Be Scared. Be Very Scared.


On Wednesday night at least one late local newscast led with a frightening story: news of a possible terrorist plot against Grand Central.

WNBC teased the story with pictures of a bombed out building. (It was unclear if it was from 9-11 or some other horror.) Turns out the “plan” was a sketch of the NYC terminal found in the possession of a suspect in last March’s Madrid train bombing. The feds and NYPD knew about the document in November, but the news only broke yesterday in a Spanish newspaper. Police commish Ray Kelly told reporters Wednesday that he did not think the drawing represented any sort of threat.

So, it wasn’t that frightening, really. Those looking for a genuine scare will have to turn elsewhere. A masterful article in last week’s New Yorker by Michael Spector might do the trick: Called “Nature’s Bioterrorist,” the piece lays out the frightening and likely scenario of a new worldwide flu epidemic. The one in 1918 killed 50 million people in a less populous world with—yes—less medical technology but also with far less international migration.

The best part about Spector’s piece is it gives the reader the tools to scare themselves anew each day.

He mentions a website called proMED run by the International Society for Infectious Disease that offers daily updates on new outbreaks of killer sicknesses. On March 2 alone there were alerts for blackleg disease in Canada, Avian flu in Vietnam, leptospirosis in Guyana and legionellosis in Spain. A separate page lists recent reports about tainted food and drugs; the recent batch includes warnings about red tide, contaminated heroin, and botulism in bamboo shoots. For even more laughs, try the World Health Organization’s Communicable Disease Surveillance and Response website, where this week there are reports of dengue haemorrhagic fever in Timor-Leste (336 hospitalized cases and 22 deaths) and an update on the outbreak of plague in the Democratic Republic of Congo. The thing about the fear of infectious disease, as Spector points out, is that there are policy decisions to make about how to prevent and respond to them with vaccines and therapies.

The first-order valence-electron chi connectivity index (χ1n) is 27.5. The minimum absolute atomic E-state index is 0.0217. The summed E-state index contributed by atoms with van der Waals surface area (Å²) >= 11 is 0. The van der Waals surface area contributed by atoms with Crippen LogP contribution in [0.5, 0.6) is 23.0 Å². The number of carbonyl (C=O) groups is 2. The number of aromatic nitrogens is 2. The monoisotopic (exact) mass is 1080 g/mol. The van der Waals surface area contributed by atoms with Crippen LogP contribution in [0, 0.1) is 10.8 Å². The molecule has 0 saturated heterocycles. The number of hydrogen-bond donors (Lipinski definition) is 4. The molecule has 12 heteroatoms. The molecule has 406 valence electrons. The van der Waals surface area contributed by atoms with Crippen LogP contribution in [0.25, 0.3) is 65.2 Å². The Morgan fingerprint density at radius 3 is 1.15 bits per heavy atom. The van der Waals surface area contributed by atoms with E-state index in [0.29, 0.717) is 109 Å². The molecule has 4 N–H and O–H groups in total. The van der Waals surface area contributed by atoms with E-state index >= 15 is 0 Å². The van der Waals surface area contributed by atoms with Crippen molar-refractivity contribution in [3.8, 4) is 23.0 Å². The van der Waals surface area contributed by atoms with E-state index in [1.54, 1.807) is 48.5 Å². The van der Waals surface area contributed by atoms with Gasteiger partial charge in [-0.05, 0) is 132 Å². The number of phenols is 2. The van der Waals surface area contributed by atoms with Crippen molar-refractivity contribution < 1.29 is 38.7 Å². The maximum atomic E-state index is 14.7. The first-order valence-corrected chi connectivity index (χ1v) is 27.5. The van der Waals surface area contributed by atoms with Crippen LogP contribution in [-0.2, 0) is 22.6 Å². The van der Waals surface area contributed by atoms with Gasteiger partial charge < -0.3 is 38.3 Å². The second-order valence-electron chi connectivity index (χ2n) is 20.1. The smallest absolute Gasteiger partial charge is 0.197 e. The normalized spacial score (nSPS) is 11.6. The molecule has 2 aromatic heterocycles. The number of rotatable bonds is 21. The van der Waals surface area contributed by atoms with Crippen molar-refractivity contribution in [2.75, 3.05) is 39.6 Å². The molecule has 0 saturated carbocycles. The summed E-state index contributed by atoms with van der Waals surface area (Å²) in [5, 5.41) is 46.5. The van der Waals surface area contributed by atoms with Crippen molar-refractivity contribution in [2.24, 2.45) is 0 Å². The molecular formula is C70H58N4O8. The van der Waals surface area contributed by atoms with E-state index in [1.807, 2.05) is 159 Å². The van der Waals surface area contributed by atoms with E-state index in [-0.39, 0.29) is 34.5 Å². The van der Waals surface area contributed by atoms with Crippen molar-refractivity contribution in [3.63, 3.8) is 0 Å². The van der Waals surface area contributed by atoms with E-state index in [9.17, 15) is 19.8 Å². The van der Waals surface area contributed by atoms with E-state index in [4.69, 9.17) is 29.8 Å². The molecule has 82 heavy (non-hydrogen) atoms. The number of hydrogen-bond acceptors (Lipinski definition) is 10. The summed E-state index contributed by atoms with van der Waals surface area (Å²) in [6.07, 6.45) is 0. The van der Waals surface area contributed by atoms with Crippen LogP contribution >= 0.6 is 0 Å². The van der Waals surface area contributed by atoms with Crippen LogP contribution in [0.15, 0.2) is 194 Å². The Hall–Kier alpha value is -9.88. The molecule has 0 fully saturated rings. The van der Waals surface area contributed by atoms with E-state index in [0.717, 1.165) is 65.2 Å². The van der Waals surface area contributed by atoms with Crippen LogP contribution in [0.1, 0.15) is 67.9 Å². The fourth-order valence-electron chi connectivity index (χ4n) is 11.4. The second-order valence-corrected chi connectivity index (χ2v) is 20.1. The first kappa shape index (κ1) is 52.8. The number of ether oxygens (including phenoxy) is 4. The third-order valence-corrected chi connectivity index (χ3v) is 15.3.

A rational fear with a logical solution. How nice. But it won’t satisfy everyone. For the rest, there’s always the prospect of a sudden, catastrophic asteroid impact. Check out this NASA tracking site and … LOOK UP!